Want to pack your kids’ summer with fun — while still staying on budget? Check out these 5 tips to save money on summer camps, from the experts at ActivityHero.
By ActivityHero Staff
Tip 1: Look for summer camp discounts
After April, you may not find as many early registration discounts, but sibling and multiple week camp discounts are often still available. The average family saved 12% with multiple week discounts and 6% with sibling discounts.
Tip 2: Balance specialty camps and recreational camps
If you’ve been shopping for camps, you have probably seen a wide price range. Some specialty camps, such as programming or horseback riding, are priced higher because the equipment or instructors are more costly. A week of coding camp at iD Tech starts at $799.
By contrast, some recreational sports and day camps can cost a lot less. Camps held at the local park or school soccer field don’t have as much expenses to cover. For example, a week of soccer camp at Challenger Sports starts at $182.
Your child might be interested in many types of activities, so mixing in a few different camps can keep your average cost lower.
Tip 3: Consider one day sessions
Sending kids to camp for a day or two at a time can be a great way to break up the monotony of summer, or to supplement your other child care arrangements. Kids still get to experience all the fun of camp, but you’re only paying for the days you need. Steve & Kate’s Camp is one example of a camp that offers this type of flexibility — and your child can drop in for one day at a time without any advance registration. Most other one-day sessions do require advance registration. (And if it’s a very popular camp, we recommend registering as early as you can to make sure you secure your spot.)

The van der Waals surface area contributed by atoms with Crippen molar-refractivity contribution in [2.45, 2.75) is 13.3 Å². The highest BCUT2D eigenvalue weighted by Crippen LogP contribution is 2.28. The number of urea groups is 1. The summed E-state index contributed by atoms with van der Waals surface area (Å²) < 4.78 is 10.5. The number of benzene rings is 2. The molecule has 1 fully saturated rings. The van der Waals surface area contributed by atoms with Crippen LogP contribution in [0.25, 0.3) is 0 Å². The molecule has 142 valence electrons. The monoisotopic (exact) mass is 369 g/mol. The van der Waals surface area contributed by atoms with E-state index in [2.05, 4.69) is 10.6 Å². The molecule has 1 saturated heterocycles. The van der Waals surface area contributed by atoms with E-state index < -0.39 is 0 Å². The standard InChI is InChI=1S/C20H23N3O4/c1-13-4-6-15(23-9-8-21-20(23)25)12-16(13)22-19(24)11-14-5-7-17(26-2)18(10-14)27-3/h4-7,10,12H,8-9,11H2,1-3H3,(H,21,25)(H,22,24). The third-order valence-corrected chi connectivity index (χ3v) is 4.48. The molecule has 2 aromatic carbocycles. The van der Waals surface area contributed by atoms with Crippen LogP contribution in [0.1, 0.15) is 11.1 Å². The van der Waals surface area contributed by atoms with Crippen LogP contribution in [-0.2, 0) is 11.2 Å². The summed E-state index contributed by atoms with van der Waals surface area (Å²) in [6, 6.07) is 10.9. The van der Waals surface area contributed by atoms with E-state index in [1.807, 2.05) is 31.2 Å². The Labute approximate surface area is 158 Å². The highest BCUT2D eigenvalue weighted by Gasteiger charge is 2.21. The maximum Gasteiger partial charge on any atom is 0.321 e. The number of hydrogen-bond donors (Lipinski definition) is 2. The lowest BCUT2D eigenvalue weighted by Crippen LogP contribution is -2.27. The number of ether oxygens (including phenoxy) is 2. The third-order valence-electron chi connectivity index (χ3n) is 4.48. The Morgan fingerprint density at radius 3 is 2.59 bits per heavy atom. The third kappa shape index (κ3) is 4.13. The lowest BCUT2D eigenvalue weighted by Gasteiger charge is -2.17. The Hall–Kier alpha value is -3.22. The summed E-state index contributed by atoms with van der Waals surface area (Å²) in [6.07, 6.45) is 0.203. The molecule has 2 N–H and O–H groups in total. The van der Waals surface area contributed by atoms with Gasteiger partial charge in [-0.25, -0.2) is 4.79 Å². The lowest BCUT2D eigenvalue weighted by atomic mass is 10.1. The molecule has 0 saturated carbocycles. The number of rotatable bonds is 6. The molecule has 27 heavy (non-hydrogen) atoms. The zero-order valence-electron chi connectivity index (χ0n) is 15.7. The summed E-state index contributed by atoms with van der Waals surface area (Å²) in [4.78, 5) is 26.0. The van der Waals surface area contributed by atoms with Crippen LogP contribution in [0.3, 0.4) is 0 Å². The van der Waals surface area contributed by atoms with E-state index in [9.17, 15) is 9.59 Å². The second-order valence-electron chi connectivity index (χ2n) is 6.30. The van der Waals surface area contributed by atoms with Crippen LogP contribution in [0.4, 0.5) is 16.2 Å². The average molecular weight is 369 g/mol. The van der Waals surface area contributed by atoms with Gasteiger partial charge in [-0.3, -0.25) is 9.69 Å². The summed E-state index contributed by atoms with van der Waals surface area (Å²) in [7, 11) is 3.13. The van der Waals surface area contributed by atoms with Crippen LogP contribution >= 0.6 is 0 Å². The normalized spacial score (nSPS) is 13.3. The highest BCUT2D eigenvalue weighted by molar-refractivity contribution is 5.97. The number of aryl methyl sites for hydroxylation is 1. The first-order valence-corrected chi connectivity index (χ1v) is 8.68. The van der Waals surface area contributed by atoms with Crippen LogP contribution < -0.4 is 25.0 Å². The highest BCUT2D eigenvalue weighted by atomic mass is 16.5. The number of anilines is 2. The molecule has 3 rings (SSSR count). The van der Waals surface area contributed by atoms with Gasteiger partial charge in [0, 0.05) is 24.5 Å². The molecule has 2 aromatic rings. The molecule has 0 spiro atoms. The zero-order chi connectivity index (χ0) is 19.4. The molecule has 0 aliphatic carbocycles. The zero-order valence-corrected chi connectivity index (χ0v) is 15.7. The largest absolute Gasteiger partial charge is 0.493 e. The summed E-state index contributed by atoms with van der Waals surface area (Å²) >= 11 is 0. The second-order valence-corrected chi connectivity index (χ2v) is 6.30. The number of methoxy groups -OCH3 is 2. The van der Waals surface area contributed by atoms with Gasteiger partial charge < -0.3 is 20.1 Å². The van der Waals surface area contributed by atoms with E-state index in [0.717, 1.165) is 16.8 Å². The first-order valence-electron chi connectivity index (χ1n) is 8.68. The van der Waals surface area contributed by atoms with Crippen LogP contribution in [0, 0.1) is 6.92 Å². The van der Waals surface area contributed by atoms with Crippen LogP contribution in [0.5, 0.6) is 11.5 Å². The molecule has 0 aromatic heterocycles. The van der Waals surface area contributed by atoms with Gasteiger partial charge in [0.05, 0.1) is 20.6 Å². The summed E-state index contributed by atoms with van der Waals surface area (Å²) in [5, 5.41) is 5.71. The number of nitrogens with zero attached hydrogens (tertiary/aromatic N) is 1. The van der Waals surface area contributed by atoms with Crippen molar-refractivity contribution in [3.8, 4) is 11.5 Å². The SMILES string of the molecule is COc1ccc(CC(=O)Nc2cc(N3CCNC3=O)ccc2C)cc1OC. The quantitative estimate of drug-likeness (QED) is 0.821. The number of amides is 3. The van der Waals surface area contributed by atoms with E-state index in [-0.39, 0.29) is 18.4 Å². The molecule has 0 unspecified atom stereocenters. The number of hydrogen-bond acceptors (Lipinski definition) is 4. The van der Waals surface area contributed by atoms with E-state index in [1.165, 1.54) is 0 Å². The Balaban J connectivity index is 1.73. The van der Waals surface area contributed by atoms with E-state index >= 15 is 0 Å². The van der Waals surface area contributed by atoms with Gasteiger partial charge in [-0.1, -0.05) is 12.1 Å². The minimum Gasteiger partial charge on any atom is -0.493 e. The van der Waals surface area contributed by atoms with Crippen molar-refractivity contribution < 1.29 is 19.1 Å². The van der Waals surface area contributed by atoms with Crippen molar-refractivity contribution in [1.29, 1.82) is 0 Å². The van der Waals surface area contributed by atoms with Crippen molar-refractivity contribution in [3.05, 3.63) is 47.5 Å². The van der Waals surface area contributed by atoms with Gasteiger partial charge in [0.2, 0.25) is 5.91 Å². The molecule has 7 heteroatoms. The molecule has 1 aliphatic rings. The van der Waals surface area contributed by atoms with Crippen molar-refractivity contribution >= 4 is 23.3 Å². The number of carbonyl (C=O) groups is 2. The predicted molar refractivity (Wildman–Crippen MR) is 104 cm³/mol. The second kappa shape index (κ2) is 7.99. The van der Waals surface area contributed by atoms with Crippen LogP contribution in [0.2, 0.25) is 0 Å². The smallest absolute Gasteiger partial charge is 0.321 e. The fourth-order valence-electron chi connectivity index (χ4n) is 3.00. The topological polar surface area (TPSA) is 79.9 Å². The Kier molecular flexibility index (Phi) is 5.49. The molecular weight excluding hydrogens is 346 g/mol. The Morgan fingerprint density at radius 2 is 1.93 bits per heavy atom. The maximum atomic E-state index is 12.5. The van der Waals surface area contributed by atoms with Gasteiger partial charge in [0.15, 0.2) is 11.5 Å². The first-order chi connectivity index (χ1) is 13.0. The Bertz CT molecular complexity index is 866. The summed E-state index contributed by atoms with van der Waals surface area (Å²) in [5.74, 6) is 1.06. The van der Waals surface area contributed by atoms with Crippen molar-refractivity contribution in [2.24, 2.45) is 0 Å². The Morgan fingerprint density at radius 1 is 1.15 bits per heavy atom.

Tip 4: Find “value priced” camps
Some camps, like Wizbots, a robotics camp in the San Francisco Bay Area, believe in “providing a quality program at the best value price,” and don’t offer any additional camp discounts. These programs might have every day lower prices, or they may offer longer hours or extended care at no extra charge.
What’s considered to be a low price varies by region. In the SF Bay Area, a full day camp that is $350 or less per week catches parents’ attention.
Tip 5: Apply for scholarships and financial aid
Your family may also be able to get assistance from camp scholarships or financial aid. Some camps offer a sliding-scale rate depending on your family income. Some scholarship applications are available on ActivityHero, or you can contact the camp directly to ask about scholarships.
Bonus: Tell a friend
Many camps offer a referral bonus when you invite a friend to camp. On ActivityHero, you can earn $36 by inviting three friends, and your friends save money too!